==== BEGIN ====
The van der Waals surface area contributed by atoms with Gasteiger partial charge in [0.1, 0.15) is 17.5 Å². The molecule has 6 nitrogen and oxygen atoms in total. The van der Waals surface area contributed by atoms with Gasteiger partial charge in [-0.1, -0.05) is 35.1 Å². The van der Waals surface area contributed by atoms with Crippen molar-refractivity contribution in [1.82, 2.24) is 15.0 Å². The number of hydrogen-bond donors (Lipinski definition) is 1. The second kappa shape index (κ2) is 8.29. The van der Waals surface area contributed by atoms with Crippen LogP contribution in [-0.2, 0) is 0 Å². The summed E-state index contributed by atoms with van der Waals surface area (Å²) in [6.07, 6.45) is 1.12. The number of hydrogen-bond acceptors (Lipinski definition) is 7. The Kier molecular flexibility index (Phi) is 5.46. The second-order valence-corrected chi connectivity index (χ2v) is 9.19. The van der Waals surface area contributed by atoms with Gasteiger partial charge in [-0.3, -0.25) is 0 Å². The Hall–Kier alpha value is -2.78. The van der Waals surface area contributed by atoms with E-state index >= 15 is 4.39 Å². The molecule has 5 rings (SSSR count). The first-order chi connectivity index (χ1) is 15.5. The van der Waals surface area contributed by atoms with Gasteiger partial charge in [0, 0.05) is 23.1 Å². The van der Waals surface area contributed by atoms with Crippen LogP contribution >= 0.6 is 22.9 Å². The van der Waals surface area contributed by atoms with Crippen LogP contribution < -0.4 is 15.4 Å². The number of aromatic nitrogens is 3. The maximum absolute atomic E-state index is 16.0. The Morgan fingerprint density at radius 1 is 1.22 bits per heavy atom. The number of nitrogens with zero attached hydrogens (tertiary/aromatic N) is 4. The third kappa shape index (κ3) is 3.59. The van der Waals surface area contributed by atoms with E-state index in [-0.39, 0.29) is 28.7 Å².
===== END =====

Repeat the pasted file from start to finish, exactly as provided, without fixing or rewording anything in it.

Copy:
The van der Waals surface area contributed by atoms with Gasteiger partial charge in [0.1, 0.15) is 17.5 Å². The molecule has 6 nitrogen and oxygen atoms in total. The van der Waals surface area contributed by atoms with Gasteiger partial charge in [-0.1, -0.05) is 35.1 Å². The van der Waals surface area contributed by atoms with Crippen molar-refractivity contribution in [1.82, 2.24) is 15.0 Å². The number of hydrogen-bond donors (Lipinski definition) is 1. The second kappa shape index (κ2) is 8.29. The van der Waals surface area contributed by atoms with Crippen LogP contribution in [-0.2, 0) is 0 Å². The summed E-state index contributed by atoms with van der Waals surface area (Å²) in [6.07, 6.45) is 1.12. The number of hydrogen-bond acceptors (Lipinski definition) is 7. The Kier molecular flexibility index (Phi) is 5.46. The second-order valence-corrected chi connectivity index (χ2v) is 9.19. The van der Waals surface area contributed by atoms with Gasteiger partial charge in [-0.3, -0.25) is 0 Å². The Hall–Kier alpha value is -2.78. The van der Waals surface area contributed by atoms with E-state index >= 15 is 4.39 Å². The molecule has 5 rings (SSSR count). The first-order chi connectivity index (χ1) is 15.5. The van der Waals surface area contributed by atoms with Gasteiger partial charge in [0, 0.05) is 23.1 Å². The van der Waals surface area contributed by atoms with Crippen LogP contribution >= 0.6 is 22.9 Å². The van der Waals surface area contributed by atoms with Crippen LogP contribution < -0.4 is 15.4 Å². The number of aromatic nitrogens is 3. The maximum absolute atomic E-state index is 16.0. The Morgan fingerprint density at radius 1 is 1.22 bits per heavy atom. The number of nitrogens with zero attached hydrogens (tertiary/aromatic N) is 4. The third kappa shape index (κ3) is 3.59. The van der Waals surface area contributed by atoms with E-state index in [-0.39, 0.29) is 28.7 Å².